The British Prime Minister has died and the resulting state funeral brings the world’s leaders together in London. Mike Banning, now running US President Asher’s Secret Service team after the events of Olympus has Fallen, is soon to become a father and is contemplating resignation. But not before he fulfils his duty to Asher in the United Kingdom.
Bruce Willis has a lot to answer for. Ever since he and director John McTiernan captured lightning in a bottle with Die Hard back in 1988 Hollywood has been trying to replicate it, with varying degrees of success. We’ve had Die Hard on a Mountain (Cliffhanger, 1993), Die Hard on a Bus (Speed, 1994) and a Boat (Speed 2, 1997) and essentially all the Mission Impossible entries, all showcasing one man against insurmountable odds that he just manages to, er, surmount. The ridiculous Olympus has Fallen (2013) not only won the battle against it’s virtually identical rival, White House Down (also 2013), but made enough box office for a sequel to be fast-tracked. And sequels have to be bigger.
With all the world leaders in the capital for the funeral of the recently deceased British Prime Minister, the stage is set for clichéd, photofit middle eastern bad guy Aamir Barkawi to unleash mayhem. As the leaders converge bombs, boats and buildings explode, huge swathes of police reveal themselves to be terrorists in disguise and Prime Ministers and Presidents drop like flies. Asher survives and it’s up to Banning to get him to safety.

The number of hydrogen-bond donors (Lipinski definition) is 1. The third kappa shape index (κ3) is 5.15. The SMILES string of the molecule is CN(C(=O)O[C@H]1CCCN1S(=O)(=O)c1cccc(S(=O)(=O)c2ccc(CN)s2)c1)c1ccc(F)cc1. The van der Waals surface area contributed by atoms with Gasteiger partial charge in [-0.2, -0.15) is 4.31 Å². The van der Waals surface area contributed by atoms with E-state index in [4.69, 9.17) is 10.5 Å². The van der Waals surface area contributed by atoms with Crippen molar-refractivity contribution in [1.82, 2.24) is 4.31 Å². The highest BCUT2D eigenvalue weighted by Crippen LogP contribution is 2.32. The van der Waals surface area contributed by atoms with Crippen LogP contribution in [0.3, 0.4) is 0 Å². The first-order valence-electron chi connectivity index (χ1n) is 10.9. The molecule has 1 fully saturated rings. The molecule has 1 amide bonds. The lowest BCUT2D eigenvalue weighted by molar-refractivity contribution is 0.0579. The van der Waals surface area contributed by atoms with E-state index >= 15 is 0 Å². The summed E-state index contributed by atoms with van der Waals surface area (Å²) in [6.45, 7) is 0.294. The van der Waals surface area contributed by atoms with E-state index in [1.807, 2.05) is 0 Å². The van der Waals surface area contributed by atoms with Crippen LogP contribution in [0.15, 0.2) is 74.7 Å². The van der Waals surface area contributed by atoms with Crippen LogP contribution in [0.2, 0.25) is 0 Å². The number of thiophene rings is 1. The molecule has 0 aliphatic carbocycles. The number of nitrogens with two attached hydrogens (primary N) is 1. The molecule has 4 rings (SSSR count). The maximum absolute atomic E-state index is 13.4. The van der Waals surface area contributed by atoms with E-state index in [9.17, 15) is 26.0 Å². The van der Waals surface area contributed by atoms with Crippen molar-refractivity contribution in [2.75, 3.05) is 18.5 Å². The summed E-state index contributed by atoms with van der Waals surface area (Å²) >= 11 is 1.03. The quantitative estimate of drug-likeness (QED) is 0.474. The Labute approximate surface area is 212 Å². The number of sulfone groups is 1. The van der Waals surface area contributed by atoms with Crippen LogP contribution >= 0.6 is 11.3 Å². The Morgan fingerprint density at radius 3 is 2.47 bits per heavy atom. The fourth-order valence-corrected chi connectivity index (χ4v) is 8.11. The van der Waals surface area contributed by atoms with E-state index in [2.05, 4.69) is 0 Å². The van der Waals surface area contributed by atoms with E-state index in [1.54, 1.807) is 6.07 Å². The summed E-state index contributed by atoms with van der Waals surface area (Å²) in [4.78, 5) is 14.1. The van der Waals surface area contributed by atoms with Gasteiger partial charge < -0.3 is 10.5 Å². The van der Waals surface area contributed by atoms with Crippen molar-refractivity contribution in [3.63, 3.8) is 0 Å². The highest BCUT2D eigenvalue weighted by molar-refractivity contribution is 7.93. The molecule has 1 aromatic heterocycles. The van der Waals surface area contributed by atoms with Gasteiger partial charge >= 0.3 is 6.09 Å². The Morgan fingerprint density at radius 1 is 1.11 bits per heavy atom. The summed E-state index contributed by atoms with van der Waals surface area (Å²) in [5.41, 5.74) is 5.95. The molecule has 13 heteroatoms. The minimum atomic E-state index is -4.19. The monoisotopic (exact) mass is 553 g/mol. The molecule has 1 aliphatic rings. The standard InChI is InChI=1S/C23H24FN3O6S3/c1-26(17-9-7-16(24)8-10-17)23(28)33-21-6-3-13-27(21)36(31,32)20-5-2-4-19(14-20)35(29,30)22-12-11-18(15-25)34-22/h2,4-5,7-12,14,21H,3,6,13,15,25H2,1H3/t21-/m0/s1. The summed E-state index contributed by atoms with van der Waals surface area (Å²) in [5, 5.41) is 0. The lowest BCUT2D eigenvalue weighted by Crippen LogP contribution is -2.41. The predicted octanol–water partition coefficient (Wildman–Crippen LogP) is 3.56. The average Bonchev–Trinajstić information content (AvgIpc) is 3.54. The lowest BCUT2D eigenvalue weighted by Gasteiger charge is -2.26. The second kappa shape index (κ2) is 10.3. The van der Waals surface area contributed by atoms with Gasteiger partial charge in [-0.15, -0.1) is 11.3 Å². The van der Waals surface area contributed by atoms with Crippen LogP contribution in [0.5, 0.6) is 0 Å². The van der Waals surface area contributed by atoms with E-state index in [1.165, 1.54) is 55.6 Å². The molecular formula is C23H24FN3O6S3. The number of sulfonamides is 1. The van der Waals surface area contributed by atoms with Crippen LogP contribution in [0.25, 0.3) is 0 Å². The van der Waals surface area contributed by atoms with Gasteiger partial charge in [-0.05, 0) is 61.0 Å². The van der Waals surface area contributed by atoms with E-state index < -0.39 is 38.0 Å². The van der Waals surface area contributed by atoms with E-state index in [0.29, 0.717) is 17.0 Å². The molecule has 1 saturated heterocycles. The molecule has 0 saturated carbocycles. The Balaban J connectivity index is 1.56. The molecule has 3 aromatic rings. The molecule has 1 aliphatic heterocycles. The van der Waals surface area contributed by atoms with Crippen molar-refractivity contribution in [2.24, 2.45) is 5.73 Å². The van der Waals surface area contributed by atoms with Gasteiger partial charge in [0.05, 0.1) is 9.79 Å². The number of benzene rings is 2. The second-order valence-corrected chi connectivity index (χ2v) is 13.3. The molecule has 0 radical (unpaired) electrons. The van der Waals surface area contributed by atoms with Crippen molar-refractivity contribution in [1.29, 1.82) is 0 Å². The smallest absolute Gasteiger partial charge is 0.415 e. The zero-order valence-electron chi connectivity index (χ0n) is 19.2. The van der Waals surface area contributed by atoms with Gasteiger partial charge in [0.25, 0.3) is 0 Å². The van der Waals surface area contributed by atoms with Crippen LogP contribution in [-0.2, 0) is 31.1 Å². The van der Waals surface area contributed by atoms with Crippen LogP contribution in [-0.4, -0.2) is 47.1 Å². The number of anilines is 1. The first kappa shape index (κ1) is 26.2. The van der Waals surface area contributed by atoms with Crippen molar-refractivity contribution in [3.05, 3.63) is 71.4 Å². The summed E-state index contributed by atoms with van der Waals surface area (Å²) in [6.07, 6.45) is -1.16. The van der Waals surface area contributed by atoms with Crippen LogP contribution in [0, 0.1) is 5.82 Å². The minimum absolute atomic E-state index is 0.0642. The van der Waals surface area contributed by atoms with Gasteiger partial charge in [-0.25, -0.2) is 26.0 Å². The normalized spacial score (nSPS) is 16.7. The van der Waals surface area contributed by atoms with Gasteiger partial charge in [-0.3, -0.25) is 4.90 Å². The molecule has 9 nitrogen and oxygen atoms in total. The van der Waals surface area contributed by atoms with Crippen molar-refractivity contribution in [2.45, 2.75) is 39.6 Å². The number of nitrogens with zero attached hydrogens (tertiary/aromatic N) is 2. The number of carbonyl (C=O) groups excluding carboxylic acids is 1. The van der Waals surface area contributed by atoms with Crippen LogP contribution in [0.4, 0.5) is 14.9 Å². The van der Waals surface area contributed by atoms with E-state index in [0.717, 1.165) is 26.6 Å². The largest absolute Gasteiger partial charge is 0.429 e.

It’s hard to decide what’s more ridiculous in London has Fallen. Top of the list may well be Gerard Butler’s American accent which has all the authenticity of an Ikea ming vase but there is much, much more to choose from. It’s a given that Banning is basically bullet proof but the real world must intrude somewhere, even for a mindless beer-and-pizza action flick like this. To have the British police force not just infiltrated but riddled with bad guys is bad; having large parts of the Queen’s guard, red uniforms and bearskin hats complete, turn and open fire on a crowd is just stupid. When yet more bad guys launch multiple RPG’s from rooftops against the Presidential helicopter convoy, it’s hard to care any more.
Ten years or more ago, a film like this (starring Steven Seagal no doubt) would have come and gone to neither acclaim nor outcry. But times have changed and when European cities are threatened and subject to terrorist attacks and extreme violence at the hands of radicals and extremists, to produce a trite, glib, flash movie celebrating, nay glorifying, in such smacks of simple opportunism at best, debased morality at worst.
Time will tell whether London has Fallen will earn enough to warrant a third instalment. If so, might we suggest L.A. has Fallen, with carnage wrought through Tinseltown? Now, that would be a crowd pleaser.